Our web site goes officially live today. SubScript is a way to extend common programming languages, aimed to ease event handling and concurrency. Typical application areas are GUI controllers, text processing applications and discrete event simulations. SubScript is based on a mathematical concurrency theory named Algebra of Communicating Processes (ACP).

ACP is a 30 year old branch of mathematics, as solid as numeric algebra and as boolean algebra. In fact, you can regard ACP as an extension to boolean algebra with 'things that can happen'. These items are glued together with operations such alternative, sequential and parallel compositions. This way ACP combines the essence of compiler-compilers and notions of parallelism.

Adding ACP to a common programming language yields a lightweight alternative for threading concurrency. It also brings the 50 year old but still magic expressiveness of languages for parser generators and compiler compilers, so that SubScript suits language processing. The nondeterministic style combined with concurrency support happens to be very useful for programming GUI controllers. Surprisingly, ACP with a few extras even enables data flow style programming, like you have with pipes in Unix shell language.

For instance, to program a GUI controller for a simple search application as shown here, takes about 15 lines of code in Java or Scala, if you do threading well. In SubScript it is only 5 lines.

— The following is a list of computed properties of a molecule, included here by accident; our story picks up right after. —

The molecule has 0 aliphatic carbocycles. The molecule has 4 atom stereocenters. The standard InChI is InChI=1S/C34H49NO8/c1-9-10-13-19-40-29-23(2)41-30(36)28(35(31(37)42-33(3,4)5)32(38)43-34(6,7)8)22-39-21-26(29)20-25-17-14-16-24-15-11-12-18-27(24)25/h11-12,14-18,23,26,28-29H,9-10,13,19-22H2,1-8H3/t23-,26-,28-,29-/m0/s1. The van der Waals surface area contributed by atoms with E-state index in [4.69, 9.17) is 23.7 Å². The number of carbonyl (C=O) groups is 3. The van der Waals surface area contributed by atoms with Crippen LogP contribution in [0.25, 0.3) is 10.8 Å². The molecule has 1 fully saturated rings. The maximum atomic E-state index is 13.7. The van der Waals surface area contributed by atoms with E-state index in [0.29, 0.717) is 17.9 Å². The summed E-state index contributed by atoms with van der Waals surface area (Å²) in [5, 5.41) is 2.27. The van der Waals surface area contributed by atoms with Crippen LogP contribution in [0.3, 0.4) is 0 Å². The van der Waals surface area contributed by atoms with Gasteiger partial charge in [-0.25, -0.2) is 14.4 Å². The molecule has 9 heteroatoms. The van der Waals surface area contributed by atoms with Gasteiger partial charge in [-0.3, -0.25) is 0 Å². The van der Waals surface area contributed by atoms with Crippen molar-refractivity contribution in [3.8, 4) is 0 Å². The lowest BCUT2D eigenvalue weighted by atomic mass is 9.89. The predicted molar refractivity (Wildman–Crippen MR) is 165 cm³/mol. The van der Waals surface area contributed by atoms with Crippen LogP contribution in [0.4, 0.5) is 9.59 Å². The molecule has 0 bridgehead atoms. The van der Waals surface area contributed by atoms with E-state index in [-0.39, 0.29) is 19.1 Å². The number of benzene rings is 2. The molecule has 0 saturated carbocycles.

At the moment SubScript is being implemented as an extension to the programming language Scala; other languages, such as C, C++, C#, Java and JavaScript, would be possible too. The current state of the implementation is mature enough for experimentation by language researchers, but not yet for real application development. If you have the Eclipse environment with the Scala plugin installed, it is easy to get SubScript running with the example applications from our Google Code project.

We hope this announcement will raise interest from programming language researchers, and that some developers will get aboard on the project.

In the second half of February 2013 we will very probably give a presentation and a hands on workshop at EPFL in Lausanne, the place where Scala is developed. We hope have a SubScript compiler ready then, branched from the Scala compiler scalac. A more detailed announcement will follow by the end of January on our site.